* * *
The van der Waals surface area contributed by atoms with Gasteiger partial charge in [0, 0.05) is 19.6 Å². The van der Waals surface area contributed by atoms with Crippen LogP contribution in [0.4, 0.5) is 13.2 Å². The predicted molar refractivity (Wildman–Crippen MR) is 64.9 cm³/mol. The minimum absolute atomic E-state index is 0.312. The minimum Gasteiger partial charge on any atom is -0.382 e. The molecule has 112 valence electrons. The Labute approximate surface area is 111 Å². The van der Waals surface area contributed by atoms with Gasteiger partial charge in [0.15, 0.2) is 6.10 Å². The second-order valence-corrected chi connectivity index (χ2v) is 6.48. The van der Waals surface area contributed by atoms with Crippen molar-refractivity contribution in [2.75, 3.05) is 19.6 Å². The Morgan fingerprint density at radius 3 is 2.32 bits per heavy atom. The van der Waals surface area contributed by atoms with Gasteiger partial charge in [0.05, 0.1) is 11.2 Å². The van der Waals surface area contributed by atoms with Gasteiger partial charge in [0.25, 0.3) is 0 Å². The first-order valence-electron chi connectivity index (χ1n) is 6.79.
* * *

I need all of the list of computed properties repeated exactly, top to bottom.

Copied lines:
The van der Waals surface area contributed by atoms with Gasteiger partial charge in [0, 0.05) is 19.6 Å². The van der Waals surface area contributed by atoms with Crippen LogP contribution in [0.4, 0.5) is 13.2 Å². The predicted molar refractivity (Wildman–Crippen MR) is 64.9 cm³/mol. The minimum absolute atomic E-state index is 0.312. The minimum Gasteiger partial charge on any atom is -0.382 e. The molecule has 112 valence electrons. The Labute approximate surface area is 111 Å². The van der Waals surface area contributed by atoms with Gasteiger partial charge in [0.15, 0.2) is 6.10 Å². The second-order valence-corrected chi connectivity index (χ2v) is 6.48. The van der Waals surface area contributed by atoms with Crippen molar-refractivity contribution in [2.75, 3.05) is 19.6 Å². The Morgan fingerprint density at radius 3 is 2.32 bits per heavy atom. The van der Waals surface area contributed by atoms with Gasteiger partial charge in [0.05, 0.1) is 11.2 Å². The van der Waals surface area contributed by atoms with Gasteiger partial charge in [0.25, 0.3) is 0 Å². The first-order valence-electron chi connectivity index (χ1n) is 6.79.